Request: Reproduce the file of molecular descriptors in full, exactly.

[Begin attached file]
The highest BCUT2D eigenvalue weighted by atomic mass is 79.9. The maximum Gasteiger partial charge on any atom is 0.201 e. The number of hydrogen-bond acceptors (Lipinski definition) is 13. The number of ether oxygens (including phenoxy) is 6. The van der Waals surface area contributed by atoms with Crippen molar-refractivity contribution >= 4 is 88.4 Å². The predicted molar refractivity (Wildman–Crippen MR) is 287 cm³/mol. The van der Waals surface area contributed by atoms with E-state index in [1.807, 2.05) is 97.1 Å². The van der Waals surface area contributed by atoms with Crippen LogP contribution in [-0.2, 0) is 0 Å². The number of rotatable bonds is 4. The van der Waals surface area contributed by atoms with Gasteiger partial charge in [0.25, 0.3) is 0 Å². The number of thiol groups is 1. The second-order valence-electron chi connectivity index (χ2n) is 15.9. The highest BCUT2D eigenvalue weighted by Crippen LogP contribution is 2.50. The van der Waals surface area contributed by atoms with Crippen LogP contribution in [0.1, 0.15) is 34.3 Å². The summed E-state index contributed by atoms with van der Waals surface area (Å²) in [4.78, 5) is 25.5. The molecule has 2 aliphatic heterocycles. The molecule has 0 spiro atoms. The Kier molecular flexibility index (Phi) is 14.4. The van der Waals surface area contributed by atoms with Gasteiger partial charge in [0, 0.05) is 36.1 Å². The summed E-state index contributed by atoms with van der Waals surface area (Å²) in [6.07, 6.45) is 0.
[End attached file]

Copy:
The highest BCUT2D eigenvalue weighted by atomic mass is 79.9. The maximum Gasteiger partial charge on any atom is 0.201 e. The number of hydrogen-bond acceptors (Lipinski definition) is 13. The number of ether oxygens (including phenoxy) is 6. The van der Waals surface area contributed by atoms with Crippen molar-refractivity contribution >= 4 is 88.4 Å². The predicted molar refractivity (Wildman–Crippen MR) is 287 cm³/mol. The van der Waals surface area contributed by atoms with E-state index in [1.807, 2.05) is 97.1 Å². The van der Waals surface area contributed by atoms with Crippen LogP contribution in [-0.2, 0) is 0 Å². The number of rotatable bonds is 4. The van der Waals surface area contributed by atoms with Gasteiger partial charge in [0.25, 0.3) is 0 Å². The number of thiol groups is 1. The second-order valence-electron chi connectivity index (χ2n) is 15.9. The highest BCUT2D eigenvalue weighted by Crippen LogP contribution is 2.50. The van der Waals surface area contributed by atoms with Crippen LogP contribution in [0.1, 0.15) is 34.3 Å². The summed E-state index contributed by atoms with van der Waals surface area (Å²) in [4.78, 5) is 25.5. The molecule has 2 aliphatic heterocycles. The molecule has 0 spiro atoms. The Kier molecular flexibility index (Phi) is 14.4. The van der Waals surface area contributed by atoms with Gasteiger partial charge in [0, 0.05) is 36.1 Å². The summed E-state index contributed by atoms with van der Waals surface area (Å²) in [6.07, 6.45) is 0.